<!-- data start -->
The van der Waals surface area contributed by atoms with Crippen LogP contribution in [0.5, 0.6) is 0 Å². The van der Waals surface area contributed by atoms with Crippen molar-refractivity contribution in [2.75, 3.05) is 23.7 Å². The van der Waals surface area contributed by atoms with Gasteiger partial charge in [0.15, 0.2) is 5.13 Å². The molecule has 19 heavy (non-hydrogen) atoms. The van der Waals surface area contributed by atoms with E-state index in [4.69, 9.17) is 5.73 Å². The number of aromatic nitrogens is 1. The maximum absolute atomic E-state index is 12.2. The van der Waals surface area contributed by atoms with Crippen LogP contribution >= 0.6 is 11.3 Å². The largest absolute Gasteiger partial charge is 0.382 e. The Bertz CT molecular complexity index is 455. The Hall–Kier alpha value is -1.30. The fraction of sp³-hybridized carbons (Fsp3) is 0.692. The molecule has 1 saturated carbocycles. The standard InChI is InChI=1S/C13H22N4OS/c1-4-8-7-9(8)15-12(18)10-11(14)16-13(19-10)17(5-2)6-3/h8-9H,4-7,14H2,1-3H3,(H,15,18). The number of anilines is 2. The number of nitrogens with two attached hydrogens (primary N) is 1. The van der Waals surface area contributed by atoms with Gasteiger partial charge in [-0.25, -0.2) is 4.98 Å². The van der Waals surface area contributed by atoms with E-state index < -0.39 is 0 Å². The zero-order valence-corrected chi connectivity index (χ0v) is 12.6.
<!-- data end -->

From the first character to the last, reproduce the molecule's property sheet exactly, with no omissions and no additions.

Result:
The van der Waals surface area contributed by atoms with Crippen LogP contribution in [0.5, 0.6) is 0 Å². The van der Waals surface area contributed by atoms with Crippen molar-refractivity contribution in [2.75, 3.05) is 23.7 Å². The van der Waals surface area contributed by atoms with Gasteiger partial charge in [0.15, 0.2) is 5.13 Å². The molecule has 19 heavy (non-hydrogen) atoms. The van der Waals surface area contributed by atoms with E-state index in [4.69, 9.17) is 5.73 Å². The number of aromatic nitrogens is 1. The maximum absolute atomic E-state index is 12.2. The van der Waals surface area contributed by atoms with Crippen LogP contribution >= 0.6 is 11.3 Å². The largest absolute Gasteiger partial charge is 0.382 e. The Bertz CT molecular complexity index is 455. The Hall–Kier alpha value is -1.30. The fraction of sp³-hybridized carbons (Fsp3) is 0.692. The molecule has 1 saturated carbocycles. The standard InChI is InChI=1S/C13H22N4OS/c1-4-8-7-9(8)15-12(18)10-11(14)16-13(19-10)17(5-2)6-3/h8-9H,4-7,14H2,1-3H3,(H,15,18). The number of anilines is 2. The number of nitrogens with two attached hydrogens (primary N) is 1. The van der Waals surface area contributed by atoms with Gasteiger partial charge in [-0.25, -0.2) is 4.98 Å². The van der Waals surface area contributed by atoms with E-state index < -0.39 is 0 Å². The zero-order valence-corrected chi connectivity index (χ0v) is 12.6.